Apollo 13 (1970)
About the Design
On April 11, 1970, NASA launched Apollo 13, the third manned mission to the lunar surface. The dual-spacecraft system was identical to that of the previous two Apollo missions, consisting of a cone-shaped command/return module, cylindrical service module, and spider-like Lunar Model (LM) to be used for the actual lunar descent/ascent.
But approximately halfway to the moon, during a routine maintenance operation, a spark caused an explosion in Oxygen Tank No. 2, blowing off one of the service module's side panels and causing the craft to lose oxygen, water, electrical power and use of its propulsion system.
With the help of Mission Control, the crew was able to save themselves by moving into the two-man Lunar Module and using it as a "lifeboat" while the spacecraft swung around the moon and returned to earth. The crew then transferred back to the command module and successfully separated from the critically damaged service module for the return to Earth.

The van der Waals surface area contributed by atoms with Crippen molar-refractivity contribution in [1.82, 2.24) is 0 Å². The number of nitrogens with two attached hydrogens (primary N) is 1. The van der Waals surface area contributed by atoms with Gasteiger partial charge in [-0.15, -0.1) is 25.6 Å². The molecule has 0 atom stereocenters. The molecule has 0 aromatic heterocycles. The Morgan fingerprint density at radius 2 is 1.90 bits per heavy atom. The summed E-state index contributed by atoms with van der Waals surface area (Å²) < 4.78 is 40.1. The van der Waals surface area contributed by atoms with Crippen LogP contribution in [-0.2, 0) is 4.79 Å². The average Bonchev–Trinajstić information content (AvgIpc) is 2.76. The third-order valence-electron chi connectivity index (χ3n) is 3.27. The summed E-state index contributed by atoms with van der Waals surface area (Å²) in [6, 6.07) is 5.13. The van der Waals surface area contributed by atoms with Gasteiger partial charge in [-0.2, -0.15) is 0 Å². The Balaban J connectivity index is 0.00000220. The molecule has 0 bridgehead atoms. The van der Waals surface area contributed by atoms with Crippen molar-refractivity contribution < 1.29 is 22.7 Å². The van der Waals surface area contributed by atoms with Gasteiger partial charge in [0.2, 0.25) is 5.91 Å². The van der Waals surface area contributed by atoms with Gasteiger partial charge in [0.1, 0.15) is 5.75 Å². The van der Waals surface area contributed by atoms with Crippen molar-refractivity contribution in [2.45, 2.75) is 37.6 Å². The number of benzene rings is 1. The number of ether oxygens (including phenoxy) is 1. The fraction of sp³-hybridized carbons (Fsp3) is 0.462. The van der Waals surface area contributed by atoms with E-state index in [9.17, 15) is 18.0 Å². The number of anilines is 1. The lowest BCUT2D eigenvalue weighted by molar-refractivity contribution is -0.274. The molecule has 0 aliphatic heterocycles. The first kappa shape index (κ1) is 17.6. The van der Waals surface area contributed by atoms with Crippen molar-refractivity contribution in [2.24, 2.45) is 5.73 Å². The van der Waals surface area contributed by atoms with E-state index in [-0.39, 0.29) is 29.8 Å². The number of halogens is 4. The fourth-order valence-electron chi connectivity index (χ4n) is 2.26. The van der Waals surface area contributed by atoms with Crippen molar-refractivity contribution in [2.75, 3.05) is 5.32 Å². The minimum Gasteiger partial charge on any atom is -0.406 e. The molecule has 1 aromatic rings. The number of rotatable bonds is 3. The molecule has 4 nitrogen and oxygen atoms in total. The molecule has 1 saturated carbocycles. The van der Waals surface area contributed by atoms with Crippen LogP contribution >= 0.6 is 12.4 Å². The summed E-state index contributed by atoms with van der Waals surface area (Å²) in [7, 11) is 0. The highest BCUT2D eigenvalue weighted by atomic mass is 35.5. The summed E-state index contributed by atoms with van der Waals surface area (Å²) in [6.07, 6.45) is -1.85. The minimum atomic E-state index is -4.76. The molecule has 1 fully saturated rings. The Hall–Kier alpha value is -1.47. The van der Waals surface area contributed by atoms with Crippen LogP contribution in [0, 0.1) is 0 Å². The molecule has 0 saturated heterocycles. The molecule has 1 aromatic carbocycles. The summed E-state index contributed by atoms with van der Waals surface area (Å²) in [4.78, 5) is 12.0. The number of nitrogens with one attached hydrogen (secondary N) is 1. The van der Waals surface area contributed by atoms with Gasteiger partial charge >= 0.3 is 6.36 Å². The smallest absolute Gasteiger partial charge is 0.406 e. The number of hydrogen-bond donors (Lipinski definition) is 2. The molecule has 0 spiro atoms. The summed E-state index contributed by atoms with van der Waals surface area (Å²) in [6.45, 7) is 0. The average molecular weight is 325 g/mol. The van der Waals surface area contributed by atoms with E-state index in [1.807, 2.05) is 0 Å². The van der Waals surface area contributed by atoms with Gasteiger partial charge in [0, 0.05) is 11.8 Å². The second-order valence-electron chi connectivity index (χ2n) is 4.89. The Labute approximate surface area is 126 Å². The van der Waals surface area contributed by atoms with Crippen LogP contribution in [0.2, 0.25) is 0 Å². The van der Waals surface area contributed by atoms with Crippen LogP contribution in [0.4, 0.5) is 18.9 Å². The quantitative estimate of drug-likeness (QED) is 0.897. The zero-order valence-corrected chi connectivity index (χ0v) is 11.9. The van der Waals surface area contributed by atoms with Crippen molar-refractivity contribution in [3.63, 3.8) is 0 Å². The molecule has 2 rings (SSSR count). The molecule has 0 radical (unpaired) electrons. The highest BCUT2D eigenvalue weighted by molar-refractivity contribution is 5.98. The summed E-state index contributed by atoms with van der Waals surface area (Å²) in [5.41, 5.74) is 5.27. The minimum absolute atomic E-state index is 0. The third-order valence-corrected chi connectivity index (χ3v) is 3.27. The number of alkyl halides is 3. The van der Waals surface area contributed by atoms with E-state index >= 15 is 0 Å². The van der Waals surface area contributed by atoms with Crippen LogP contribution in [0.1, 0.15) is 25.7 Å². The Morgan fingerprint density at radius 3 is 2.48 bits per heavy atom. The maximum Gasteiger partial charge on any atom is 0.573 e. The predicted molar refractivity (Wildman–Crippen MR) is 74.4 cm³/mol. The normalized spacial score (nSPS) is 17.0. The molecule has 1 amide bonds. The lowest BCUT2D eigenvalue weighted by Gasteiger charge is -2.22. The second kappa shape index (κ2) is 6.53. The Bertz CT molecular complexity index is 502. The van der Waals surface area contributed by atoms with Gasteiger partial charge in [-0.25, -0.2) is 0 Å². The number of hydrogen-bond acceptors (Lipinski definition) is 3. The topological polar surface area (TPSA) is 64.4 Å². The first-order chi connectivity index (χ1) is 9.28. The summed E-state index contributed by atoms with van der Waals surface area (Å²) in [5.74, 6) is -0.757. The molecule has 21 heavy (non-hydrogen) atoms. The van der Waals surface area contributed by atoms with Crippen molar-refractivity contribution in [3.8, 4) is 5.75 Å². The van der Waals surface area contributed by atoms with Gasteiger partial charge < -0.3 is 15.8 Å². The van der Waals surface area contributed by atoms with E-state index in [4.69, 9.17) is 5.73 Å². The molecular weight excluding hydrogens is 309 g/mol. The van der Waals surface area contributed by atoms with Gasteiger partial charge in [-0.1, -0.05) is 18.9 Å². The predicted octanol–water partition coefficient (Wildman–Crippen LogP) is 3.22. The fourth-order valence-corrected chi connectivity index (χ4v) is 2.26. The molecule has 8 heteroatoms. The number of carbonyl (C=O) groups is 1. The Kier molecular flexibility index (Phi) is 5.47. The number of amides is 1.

About the Kit
This model of the post-accident Apollo 13 spacecraft was cobbled together out of the command and service modules that came with Revell's 1/48-scale Apollo Lunar Spacecraft set (#H-1838) and Monogram's 1/48-scale LM from its First Lunar Landing kit (#6872). The Revell kit was designed with a hinged panel that could be opened to reveal the service module's interior; as it happened, this was the very same panel that blew off during the Apollo 13 mission, making this model possible. "Damage" was simulated using a simple cigarette lighter and pieces of picture-hanging wire.
This is actually one of the oldest models in the Fantastic Plastic collection; both models were built immediately after the Apollo 13 mission in mid-1970.
Both models are original issues.